- Speed redevelopment. The cities that Americans admire today (e.g., Chicago and New York) were built with near-arrogant disregard for what had been built previously. Cincinnati needs to get older properties bought up, torn down and rebuilt into something that will be useful for the next 100 years.
- Reorganize local government. It's time that local politicians gave up their dinky fiefdoms and unified the city and county governments like other cities in our region. At the turn of the century, the Republican machine in New York was able to push through the state legislature a bill consolidating New York, Brooklyn, Queens, Staten Island and the Bronx, formerly five municipalities, into the one city that we know today--and over the objections of the residents in the outlying boroughs. In the 1970s, Richard Lugar was able to get Indianapolis and Marion County to agree to "unigov" despite the fears of township residents. Today it may be the politicians more than the people who hold up the rationalization and consolidation of local government. That hold-up in turn holds up regional development.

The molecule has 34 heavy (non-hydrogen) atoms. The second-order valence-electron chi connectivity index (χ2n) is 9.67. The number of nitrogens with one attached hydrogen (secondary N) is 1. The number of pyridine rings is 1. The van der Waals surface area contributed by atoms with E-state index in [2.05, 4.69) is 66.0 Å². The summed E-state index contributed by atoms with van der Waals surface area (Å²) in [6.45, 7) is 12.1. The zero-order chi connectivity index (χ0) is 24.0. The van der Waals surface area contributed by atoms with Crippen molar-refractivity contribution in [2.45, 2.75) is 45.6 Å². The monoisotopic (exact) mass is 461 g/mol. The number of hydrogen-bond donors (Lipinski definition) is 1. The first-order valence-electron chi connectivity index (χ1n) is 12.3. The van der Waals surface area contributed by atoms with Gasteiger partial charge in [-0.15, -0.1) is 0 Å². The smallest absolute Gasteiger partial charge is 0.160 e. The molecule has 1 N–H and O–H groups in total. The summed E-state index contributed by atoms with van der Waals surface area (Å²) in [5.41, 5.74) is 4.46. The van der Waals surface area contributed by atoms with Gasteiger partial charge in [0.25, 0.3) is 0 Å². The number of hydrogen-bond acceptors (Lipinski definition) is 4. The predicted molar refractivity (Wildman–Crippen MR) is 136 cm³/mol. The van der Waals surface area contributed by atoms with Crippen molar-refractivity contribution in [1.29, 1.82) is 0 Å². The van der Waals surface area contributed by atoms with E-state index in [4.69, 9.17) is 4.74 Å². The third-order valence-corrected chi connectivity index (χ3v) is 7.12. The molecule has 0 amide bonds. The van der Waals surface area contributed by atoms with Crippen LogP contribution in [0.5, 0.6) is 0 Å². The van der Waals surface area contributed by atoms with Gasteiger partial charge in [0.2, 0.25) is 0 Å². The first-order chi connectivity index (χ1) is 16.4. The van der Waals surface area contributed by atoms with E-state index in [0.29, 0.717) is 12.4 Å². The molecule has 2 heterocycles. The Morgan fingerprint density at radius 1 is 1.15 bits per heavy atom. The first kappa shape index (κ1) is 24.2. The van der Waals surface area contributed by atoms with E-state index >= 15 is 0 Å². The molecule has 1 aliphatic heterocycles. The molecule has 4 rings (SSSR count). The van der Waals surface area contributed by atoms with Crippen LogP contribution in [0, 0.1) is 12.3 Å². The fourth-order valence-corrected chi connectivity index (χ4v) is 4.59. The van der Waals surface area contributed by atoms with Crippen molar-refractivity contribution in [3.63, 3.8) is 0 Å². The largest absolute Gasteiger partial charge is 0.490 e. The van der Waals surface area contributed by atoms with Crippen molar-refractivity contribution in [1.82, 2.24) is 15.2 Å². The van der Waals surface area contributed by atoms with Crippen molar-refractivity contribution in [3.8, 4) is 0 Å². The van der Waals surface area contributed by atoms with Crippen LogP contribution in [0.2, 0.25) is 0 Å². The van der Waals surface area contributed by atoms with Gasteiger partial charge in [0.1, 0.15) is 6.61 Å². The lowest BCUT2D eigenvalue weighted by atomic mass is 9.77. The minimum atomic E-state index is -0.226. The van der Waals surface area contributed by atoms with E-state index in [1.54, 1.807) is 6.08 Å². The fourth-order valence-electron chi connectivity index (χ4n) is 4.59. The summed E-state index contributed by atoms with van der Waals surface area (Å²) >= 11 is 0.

- Rewrite the city charter. The current debacle over hiring the city manager proves forever to the SWNIDish mind that Cincinnati has outgrown the city-manager form of government. We need a full-executive major and and expanded city council elected entirely from local districts. That's what all the successful cities in our republic have. We should drop our charterite pretentions and imitate them.
- Shamelessly promote achievements attractive to the upper-middle class. The SWNIDs, subject to the genteel near-poverty induced by employment in Christian higher education, initially chose to live within the city out of economic necessity. But we discovered advantages of city life that have kept us there as our economic deprivation has marginally been ameliorated with time. Others who have the economic wherewithal to live anywhere in the metro area will need to know what amenities the city affords. The local media need to be full of stories about interesting and attractive homes, great parks, mature trees, easy commutes, pedestrian-friendly neighborhoods, excellent schools, unusal shops and restaurants, and interesting neighbors. That's the stuff that will honestly reel in a fair segment of the people with the means to live anywhere.
- Build the stinkin' jail, for goodness' sake! Si Leis, we take back everything bad we ever said about you. Pat DeWine, you're now on our "never-vote-for-him-again" list. Pass the sales tax and build the jail, please! It's a county-wide issue, but the perception is that the crime is in the city alone. Nothing stops crime like locking up criminals. Now, please--before we really do become Detroit.